After a week in a coma following an electrical fire in a Paris hotel, Georgetown government professor Joseph S. Lepgold died around 10 p.m. Monday in a Paris hospital. His wife, Nicki Dean, remains in critical condition in Le Bicitre Hospital just outside Paris. Their 10-year-old son Jordan died of fire-related injuries last week.
School of Foreign Service Dean Robert Gallucci received news of Lepgold’s death at L’hopital Cochin by phone from one of the professor’s seven family members who have been in Paris for the past week. Lepgold, his wife and son had been hospitalized after suffering carbon monoxide poisoning from a fire that broke out on the third floor of Hotel L’Academie. They were staying on the fifth floor of the hotel while in Paris for Thanksgiving break. Lepgold was speaking at a conference titled “America, Europe and the World in the 21st Century.”
“Joe was young, he had his whole career in front of him. He was committed to the university,” University Registrar John Q. Pierce said. “He was a great teacher. I know how hard he worked to be a good scholar and a good teacher. It’s a great loss for the students of Georgetown.”
A gathering of friends and family in the ICC Galleria Monday evening drew approximately 100 people who showed support for Lepgold and his family. “We shared our stories of Joe – his commitment to teaching and dedication to his students, his excitement and passion in his scholarship, his zest for living, his love of family and this community,” Provost Dorothy Brown said in a broadcast e-mail.
Pierce said most of the community, though deeply saddened by Lepgold’s death, had already begun to prepare itself for the worst. “The situation was very grave from the beginning. We had hope, but there wasn’t any encouraging news all along,” he said. “I’ve been at Georgetown for a long time, and I can’t remember a semester as sad as this past one.”
Lepgold was a professor in the Government department and the SFS. He earned his Ph.D. in Political Science from Stanford University in 1987 and had worked at Georgetown for 11 years. A leading expert in his field, his fifth book was scheduled for release before the end of the year and his work had been published internationally. Lepgold’s colleagues described him as passionate about his profession and dedicated to the university and its importance in the development of future international relations scholars and leaders.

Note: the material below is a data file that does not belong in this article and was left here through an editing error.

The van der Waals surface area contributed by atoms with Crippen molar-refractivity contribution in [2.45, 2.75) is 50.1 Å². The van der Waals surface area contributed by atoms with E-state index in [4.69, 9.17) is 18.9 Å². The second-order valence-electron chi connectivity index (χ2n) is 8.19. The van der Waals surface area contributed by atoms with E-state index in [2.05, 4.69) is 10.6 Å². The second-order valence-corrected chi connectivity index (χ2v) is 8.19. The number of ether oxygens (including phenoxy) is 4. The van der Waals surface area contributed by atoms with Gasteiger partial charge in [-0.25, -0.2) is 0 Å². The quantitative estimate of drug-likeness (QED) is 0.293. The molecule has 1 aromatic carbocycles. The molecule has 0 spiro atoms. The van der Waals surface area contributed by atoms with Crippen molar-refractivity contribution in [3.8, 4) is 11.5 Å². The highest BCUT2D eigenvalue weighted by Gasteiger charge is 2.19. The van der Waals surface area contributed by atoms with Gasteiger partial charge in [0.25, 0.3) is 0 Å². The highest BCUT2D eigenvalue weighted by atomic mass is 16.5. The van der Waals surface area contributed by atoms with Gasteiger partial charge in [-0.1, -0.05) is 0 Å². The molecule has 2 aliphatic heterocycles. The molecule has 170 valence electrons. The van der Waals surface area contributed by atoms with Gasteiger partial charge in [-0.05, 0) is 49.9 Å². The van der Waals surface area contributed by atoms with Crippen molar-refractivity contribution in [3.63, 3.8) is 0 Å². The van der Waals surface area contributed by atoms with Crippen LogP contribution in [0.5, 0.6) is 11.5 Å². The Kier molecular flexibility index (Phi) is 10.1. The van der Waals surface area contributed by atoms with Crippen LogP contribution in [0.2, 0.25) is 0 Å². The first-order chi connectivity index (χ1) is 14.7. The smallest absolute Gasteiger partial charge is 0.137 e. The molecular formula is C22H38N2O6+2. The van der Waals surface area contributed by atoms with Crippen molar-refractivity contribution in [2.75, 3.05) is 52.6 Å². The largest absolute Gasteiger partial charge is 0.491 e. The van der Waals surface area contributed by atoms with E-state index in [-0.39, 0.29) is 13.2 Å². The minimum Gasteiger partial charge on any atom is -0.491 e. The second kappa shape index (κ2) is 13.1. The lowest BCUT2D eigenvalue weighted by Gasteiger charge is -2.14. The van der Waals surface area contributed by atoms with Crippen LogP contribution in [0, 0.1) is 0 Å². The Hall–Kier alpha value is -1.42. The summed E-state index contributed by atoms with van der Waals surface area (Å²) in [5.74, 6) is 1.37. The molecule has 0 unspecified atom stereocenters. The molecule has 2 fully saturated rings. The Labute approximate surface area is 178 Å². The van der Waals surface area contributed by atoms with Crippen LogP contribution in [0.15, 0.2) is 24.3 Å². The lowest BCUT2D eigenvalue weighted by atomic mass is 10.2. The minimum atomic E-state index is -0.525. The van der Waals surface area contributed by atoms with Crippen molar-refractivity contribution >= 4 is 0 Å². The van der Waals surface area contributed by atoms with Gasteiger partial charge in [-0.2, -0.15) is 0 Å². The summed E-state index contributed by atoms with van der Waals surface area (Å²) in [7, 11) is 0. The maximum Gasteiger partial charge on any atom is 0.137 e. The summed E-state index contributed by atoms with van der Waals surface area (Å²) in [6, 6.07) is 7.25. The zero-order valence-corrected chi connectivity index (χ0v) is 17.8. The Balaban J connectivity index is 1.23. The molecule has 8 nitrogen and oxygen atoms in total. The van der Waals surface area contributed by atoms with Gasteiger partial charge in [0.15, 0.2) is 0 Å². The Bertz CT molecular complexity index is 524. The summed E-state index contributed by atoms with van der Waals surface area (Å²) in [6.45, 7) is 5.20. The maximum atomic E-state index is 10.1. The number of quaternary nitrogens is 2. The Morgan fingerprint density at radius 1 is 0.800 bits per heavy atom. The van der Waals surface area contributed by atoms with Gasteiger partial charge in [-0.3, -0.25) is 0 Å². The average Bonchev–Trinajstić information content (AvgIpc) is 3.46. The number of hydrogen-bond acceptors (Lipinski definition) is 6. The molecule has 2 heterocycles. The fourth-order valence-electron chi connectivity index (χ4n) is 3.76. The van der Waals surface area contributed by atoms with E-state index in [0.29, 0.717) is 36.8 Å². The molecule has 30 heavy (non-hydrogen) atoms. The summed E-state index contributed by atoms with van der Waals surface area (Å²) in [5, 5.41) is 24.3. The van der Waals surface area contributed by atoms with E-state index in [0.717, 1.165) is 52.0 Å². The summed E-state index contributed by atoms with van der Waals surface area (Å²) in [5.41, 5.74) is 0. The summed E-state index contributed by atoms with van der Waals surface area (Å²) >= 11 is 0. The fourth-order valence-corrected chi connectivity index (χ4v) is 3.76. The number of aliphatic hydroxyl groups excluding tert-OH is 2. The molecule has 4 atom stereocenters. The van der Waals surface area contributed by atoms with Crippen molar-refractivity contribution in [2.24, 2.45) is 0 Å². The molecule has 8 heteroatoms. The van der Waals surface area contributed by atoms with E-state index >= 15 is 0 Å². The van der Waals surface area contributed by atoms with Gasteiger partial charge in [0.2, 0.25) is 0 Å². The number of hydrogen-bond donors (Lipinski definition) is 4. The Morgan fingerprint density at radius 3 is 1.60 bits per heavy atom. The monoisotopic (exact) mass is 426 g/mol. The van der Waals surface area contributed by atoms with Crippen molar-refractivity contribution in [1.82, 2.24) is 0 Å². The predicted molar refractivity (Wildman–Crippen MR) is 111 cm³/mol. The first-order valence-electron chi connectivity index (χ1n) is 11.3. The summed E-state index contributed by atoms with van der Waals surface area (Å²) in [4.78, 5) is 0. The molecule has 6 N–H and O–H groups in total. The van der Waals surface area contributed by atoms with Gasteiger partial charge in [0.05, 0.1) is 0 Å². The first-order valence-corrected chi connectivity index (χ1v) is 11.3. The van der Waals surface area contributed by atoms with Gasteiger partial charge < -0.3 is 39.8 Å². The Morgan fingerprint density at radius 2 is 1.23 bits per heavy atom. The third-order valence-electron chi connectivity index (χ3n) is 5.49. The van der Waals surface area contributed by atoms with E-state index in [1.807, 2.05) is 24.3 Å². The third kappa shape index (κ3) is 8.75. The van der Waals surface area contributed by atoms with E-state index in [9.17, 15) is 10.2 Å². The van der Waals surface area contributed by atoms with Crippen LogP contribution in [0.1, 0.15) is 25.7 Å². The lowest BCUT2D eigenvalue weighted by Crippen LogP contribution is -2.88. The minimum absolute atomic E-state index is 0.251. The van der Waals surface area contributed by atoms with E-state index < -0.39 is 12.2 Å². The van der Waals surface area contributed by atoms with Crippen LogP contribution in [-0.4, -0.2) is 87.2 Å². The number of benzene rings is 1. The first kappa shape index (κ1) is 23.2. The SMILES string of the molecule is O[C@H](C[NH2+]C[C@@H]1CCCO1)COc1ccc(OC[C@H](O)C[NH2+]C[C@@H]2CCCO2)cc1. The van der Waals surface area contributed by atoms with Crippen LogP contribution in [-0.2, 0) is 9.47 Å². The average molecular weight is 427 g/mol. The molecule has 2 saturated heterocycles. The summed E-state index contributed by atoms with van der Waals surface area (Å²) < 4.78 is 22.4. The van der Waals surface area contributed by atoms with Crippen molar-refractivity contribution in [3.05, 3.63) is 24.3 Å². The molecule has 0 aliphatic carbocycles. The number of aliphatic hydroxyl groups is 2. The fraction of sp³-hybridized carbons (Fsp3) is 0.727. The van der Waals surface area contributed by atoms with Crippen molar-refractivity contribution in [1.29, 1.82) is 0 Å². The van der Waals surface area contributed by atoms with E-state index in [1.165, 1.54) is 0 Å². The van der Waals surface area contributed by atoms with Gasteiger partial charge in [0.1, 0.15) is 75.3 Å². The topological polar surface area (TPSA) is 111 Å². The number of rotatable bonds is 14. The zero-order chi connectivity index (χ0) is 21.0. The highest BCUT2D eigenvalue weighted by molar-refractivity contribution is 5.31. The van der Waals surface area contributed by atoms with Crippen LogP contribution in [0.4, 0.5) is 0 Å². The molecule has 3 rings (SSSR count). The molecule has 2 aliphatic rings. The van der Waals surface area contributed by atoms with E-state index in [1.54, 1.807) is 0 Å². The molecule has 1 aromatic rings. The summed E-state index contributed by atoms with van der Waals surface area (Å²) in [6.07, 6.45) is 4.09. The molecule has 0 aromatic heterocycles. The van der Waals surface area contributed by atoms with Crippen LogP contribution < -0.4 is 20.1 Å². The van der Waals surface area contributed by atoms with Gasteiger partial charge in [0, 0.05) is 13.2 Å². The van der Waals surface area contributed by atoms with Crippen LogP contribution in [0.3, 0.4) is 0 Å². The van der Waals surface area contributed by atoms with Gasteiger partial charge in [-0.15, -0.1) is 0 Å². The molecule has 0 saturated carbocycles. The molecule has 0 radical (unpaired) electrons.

“He was very involved in his profession – he was one of the top people in International Relations,” Government Professor Andrew Bennett said. His passion for the field was something he tried to transfer to his students, Government Professor George Shambaugh said. “He was committed to scholarship, to giving students the skills that allow them to contribute to the field as scholars.”
Lepgold’s wife is still in a coma. Pierce said one of Dean’s colleagues from the Social Security Administration informed him that there had been “no change” in her condition. Dean worked for ten years in the Office of the University Registrar and earned her master’s degree in Public Policy from Georgetown. As Dean’s former colleague, Pierce has been in regular contact with the family and said the university has tried its best to be of service to the families of Lepgold and Dean. “We are doing whatever is necessary to help.”
Gallucci said the university plans to organize a memorial service for Lepgold; however, scheduling a specific date has proven a difficult task. Gallucci said that he felt a student presence at the service would be appropriate but because the date of the service must be convenient for the Lepgold family to travel to Washington, he could not say for sure that it would be arranged before the end of the semester. According to Pierce, family services will probably be held in Wisconsin, where relatives of Lepgold and Dean live.